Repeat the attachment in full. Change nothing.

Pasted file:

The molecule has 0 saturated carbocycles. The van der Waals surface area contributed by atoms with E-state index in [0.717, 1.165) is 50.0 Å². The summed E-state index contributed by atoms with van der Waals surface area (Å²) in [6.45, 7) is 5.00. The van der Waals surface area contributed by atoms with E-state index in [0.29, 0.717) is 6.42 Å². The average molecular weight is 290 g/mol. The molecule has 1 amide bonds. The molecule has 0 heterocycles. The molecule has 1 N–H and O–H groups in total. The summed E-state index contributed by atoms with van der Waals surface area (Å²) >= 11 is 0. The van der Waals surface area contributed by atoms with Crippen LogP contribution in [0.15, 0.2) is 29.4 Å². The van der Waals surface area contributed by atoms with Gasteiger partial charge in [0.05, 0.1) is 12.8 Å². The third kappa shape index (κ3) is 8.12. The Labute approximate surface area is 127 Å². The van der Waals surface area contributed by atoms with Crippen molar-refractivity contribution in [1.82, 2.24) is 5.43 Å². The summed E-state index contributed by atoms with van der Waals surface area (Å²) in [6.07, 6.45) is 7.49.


The molecule has 0 saturated carbocycles. The van der Waals surface area contributed by atoms with E-state index in [0.717, 1.165) is 50.0 Å². The summed E-state index contributed by atoms with van der Waals surface area (Å²) in [6.45, 7) is 5.00. The van der Waals surface area contributed by atoms with E-state index in [0.29, 0.717) is 6.42 Å². The average molecular weight is 290 g/mol. The molecule has 1 amide bonds. The molecule has 0 heterocycles. The molecule has 1 N–H and O–H groups in total. The summed E-state index contributed by atoms with van der Waals surface area (Å²) >= 11 is 0. The van der Waals surface area contributed by atoms with Crippen LogP contribution in [0.15, 0.2) is 29.4 Å². The van der Waals surface area contributed by atoms with Gasteiger partial charge in [0.05, 0.1) is 12.8 Å². The third kappa shape index (κ3) is 8.12. The Labute approximate surface area is 127 Å². The van der Waals surface area contributed by atoms with Crippen molar-refractivity contribution in [1.82, 2.24) is 5.43 Å². The summed E-state index contributed by atoms with van der Waals surface area (Å²) in [6.07, 6.45) is 7.49.